As life continues to stay weird, I've been thinking about this excerpt from Nassim Nicholas Taleb's Antifragile.
We can simplify the relationships between fragility, errors, and antifragility as follows.
When you are fragile, you depend on things following the exact planned course, with as little deviation as possible—for deviations are more harmful than helpful. This is why the fragile needs to be very predictive in its approach, and, conversely, predictive systems cause fragility.
When you want deviations, and you don’t care about the possible dispersion of outcomes that the future can bring, since most will be helpful, you are antifragile.
2020's proving just how just fragile our world has become.
I've previously mentioned antifragility, but it's something that grows stronger from chaos and disorder.
How can we be more resilient and excel in chaos?
When I say aim small, I'm thinking as small as possible.
- Aim small.
- Be consistent.
- Collect wins.
In this Groundhog Day life, I can't function on a day-to-day basis. When I'm effective, I'm focused on the smallest possible task or working in 30-minute time blocks.
I've been staging this newsletter recently. Rather than doing it all at once, I might just add an idea to an outline. Or edit a single section.
My most productive workdays continue to be when I maintain the discipline to work in 30-minute blocks. If I'm missing my 30-minute targets, I adjust the overall target.
When I say be consistent, how can I show up every day?
My 634-mile virtual race has transitioned to the lonely middle. I've been struggling to keep up my miles and actually fell behind the buzzard (the race marker for finishing pace).
I'm looking for the lowest friction options to stay on course. At this point, it's walking. Low cost and fits right into lunchtime. Then I return to my desk slightly mentally sharper.
The key to staying in motion is collecting wins. The days when I really struggle, I get mired in my inbox or a big task right off the bat. Next thing I know, it's lunchtime and I have nothing of worth to show for the day.
I'm trying to start my day by finding the smallest possible thing I can complete -- and using that as a springboard into the next.
Or, as Pranav Mutatkar asked in his Lazy Sundays Newsletter:
When starting a big project, ask yourself what’s the fastest way I can get a hit of dopamine? Or what is the laziest way I can reach that success?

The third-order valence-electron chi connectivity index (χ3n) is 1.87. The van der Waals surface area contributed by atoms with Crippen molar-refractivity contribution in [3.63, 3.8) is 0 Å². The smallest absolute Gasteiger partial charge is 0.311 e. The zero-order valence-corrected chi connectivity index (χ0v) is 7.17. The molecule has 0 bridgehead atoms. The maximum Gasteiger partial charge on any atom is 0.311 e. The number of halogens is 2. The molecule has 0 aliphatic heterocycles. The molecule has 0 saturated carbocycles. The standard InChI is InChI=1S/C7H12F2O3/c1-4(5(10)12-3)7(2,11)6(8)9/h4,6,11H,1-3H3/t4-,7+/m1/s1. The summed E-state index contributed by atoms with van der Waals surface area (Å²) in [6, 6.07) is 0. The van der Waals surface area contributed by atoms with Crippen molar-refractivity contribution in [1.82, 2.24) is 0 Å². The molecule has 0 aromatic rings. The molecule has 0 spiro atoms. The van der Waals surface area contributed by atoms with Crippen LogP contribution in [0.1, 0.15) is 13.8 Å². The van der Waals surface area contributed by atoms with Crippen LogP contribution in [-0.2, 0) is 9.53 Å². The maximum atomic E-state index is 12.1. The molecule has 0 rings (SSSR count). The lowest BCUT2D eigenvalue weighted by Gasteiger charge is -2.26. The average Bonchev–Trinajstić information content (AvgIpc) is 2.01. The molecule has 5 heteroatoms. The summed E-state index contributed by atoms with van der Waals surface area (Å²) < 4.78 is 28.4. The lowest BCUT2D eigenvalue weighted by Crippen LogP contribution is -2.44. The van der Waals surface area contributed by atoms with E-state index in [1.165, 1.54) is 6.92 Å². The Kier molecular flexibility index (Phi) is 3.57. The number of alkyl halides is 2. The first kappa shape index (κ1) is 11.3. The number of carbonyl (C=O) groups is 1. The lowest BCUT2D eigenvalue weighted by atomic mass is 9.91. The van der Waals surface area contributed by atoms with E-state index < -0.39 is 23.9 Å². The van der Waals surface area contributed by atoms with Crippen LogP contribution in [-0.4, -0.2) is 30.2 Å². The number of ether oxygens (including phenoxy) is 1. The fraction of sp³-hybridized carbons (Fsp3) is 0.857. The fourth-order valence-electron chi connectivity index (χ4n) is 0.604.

Time = Reservoir of Energy for Compounding
Aligning well with my A-B-Cs, Doc Ayomide recently wrote about the power of compounding.
Here's the thing: compounding is always a function of time.
It's a little adding up over a long time. And our intuition being so wrong about compounding is a clue to how way off it is about time. You have to wonder: in just how many ways have we taken the immediate option because we couldn't possibly grasp intuitively how much more was possible if we let time do its magic?
This feels like a reminder to be antifragile.
Without a knowledge of the time you've put in, the results would appear to a random observer to be “out of nowhere.” At best it would seem you just “blew up”. Which, yes, you did —after accumulating a ton of “energy” in the form of repeated actions.
- Aim small.
- Be consistent.
- Collect wins.
And Then, The Magic Moment
David Perell illustrates how when that moment arrives, we need to seize it. One evening, the not-yet-famous Eminem was invited to record with Dr. Dre.
As Dr. Dre recounted:
"It’s one of those things where you just know. Something special is happening. I’m rushing. I’m trying to get this recorded because sometimes, as a producer you can feel when the magic is happening and you don’t want the artists to lose this momentum. It was magic.”
The result? Grammy-winning hit, "My Name Is."
I'm running virtually across Tennessee in the Great Virtual Race Across Tennessee 1000k (GRVAT). 634 miles (5 miles/day) between May 1 until August 31st.
Tues: 8.36 (the reward for an early newsletter)
Wed: 2.86 (well, at least the day before was good)
Sat: 12.61 (hike with Tiffany and run)
Sun: 10.79 (run with brother)
Mon: 2.01 (lunchtime walk)
Tues: 6.25 (lunchtime walk and short-run)
Total Miles this Week: 42.88 miles
Cumulative Miles: 274.24 miles
Beat the Buzzard: -4.26 (math fail -- I'm chasing!)
Quote of the Week
"Relentless forward progress."
- Bryon Powell, Relentless Forward Progress: A Guide to Running Ultramarathons
Until next week, stay safe, sane, and intentional.